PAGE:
“Why don’t they ban cigarettes?” asked the fellow at the other end of the phone line. He was incensed by the ban on diesel cars in the National Capital Region.
To tell you the truth, a ban on cigarettes should cause less heartburn among the manufacturers, although it will raze them to the ground. At least, in the case of the cigarette the government did not promote its manufacture, it just benefited by milking it for revenue.
In the case of diesel cars, the government pretty much supported them through its taxation and subsidy policies. Diesel prices were kept artificially low even as petrol shot up. This despite the NDA government’s vow, at the turn of the century, to do away with what was called the administrative pricing mechanism.
That vow made some carmakers live in hope. Maruti Suzuki stayed loyal to its petrol gene, as did Honda. But they saw the market move away from them, towards the diesel guys like Hyundai, which brought in modern diesel technology, Tata Motors, which made the most of its old and new technologies, Mahindra & Mahindra, and, in comparatively smaller volumes, Toyota.
Maruti went to the extent of launching a multi-utility vehicle, akin to a minivan, called Versa, but fitting it with a petrol engine. It flopped despite having Amitabh Bachchan and son Abhishek as brand ambassadors. Finally, the company spent big money on setting up factory lines for diesel engine at Manesar. The Swift was the first Maruti to have a diesel heart, and it flew off the showrooms.
So did the Honda City, when it finally acquired a diesel plant, even though it was a Johnny Come Lately. General Motors, which has struggled in India for market share ever since it came in the middle of the 1990s, found sizeable purchase for its diesel variants. Of course, it bent its back by fitting even the tiny Beat with a diesel heart.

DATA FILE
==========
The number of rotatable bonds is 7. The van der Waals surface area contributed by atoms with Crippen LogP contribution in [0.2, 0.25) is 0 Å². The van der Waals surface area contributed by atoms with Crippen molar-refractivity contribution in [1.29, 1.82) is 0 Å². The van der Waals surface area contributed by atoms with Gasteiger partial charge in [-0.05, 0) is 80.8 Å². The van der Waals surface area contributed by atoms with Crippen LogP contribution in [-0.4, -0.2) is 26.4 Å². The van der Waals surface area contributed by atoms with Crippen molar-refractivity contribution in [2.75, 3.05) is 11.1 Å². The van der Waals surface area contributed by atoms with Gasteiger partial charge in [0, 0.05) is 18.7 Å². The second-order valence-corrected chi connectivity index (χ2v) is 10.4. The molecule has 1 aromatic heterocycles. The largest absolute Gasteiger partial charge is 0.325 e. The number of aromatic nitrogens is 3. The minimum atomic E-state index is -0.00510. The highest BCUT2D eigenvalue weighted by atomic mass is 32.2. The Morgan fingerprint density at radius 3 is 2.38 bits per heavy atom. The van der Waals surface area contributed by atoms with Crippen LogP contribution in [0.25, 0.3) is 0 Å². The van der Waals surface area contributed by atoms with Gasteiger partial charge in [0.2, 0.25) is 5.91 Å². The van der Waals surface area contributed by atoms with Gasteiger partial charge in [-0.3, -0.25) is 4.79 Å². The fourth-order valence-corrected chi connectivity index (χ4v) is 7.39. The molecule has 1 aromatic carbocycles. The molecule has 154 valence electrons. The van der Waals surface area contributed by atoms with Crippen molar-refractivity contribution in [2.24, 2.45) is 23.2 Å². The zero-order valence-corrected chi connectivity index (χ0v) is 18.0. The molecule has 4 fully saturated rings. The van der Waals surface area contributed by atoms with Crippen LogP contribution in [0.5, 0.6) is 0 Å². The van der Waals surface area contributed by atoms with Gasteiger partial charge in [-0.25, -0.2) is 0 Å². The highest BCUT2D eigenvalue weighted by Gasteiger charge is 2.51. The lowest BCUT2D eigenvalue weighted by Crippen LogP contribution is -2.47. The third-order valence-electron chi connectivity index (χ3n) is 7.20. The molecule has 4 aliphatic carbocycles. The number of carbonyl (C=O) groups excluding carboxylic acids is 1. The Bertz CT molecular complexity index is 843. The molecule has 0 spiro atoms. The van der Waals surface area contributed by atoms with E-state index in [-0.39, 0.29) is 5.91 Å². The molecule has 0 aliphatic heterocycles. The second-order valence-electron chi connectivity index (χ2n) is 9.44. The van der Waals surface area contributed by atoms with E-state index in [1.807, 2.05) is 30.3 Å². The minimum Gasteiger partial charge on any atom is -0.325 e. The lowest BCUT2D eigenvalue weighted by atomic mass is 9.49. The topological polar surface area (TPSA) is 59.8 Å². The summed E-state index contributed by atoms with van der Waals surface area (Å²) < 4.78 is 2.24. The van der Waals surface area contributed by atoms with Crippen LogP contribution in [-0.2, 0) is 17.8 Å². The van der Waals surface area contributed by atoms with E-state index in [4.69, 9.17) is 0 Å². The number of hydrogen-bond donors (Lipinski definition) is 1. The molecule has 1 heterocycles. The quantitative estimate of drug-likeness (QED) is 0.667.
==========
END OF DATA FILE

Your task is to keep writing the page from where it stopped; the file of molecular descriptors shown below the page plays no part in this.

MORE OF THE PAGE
Indian buyers simply flocked to diesel. And no one should be surprised by that.
There was a television commercial by Maruti a few years ago that showed an Indian army officer evaluating a tank. It ended with the officer asking: “Kitna deti hai?” How much does it give? How many kilometres to a litre?
The commerce touched a chord. That is the Indian consumer – obsessed with fuel economy, even while spending a fortune on buying the vehicle, and not necessarily looking to milk it for kilometres. Mercedes and BMW buyers, too, are understood to care about it.
It may not make much sense, unless you are a fleet operator, or someone who drives at least 100 kilometres a day. But then, didn’t they always tell you that cars were not rational purchases? Some are attracted to the driving pleasure, some to the statement they make, some to the engineering – we Indians just love fuel economy.
On that count, petrol does not stand a chance against diesel. Not only is diesel cheaper than petrol, despite the price deregulation, diesel engines, having evolved considerably over the years, also run more kilometres to the litre. The situation is such that the Indian buyer does not mind shelling out more at the time of purchase and is willing to live with higher maintenance costs.
That’s why you see all the newer capacities – such as Volkswagen’s, or the new investments by older companies – being set up with a heavy presence of diesel. Time was when as much as 60% of car sales were diesel models. That was the time the fuel became Rs 25 – more in some states – cheaper per litre than. The gap has narrowed now, and the diesel-petrol break-up of sales volumes is more like 50-50 now, some estimates say 45-55.
But in the case of some companies, diesel is the backbone. Ask Mahindra & Mahindra, which rides on the back of the Bolero, Scorpio, XUV and other diesel warriors. Or Toyota, whose mainstays are the Innova, the extremely popular diesel MUV, and the SUV Fortuner. The diesel Corolla, too, seems to have proliferated.
A ban on diesel vehicles -- the National Green Tribunal and Supreme Court orders have covered pretty much all kinds, at least for now -- will make car companies cry all the way in a direction far away from the bank. It’s not just about the Delhi-NCR region being a big market, it is also about how it might turn the sentiment against the fuel. It will be a legitimate wonder: it’s Delhi today, why can’t it be Mumbai or Bengaluru tomorrow? Neither city can lay claim to being the cleanest.
Now that there is a clear turn of sentiment against diesel, what happens to the companies that spent big money for capturing that market? Will they be merely listed as collateral damage in the war against pollution? Maybe. Among the many words chosen to describe public policy, capricious would be quite common.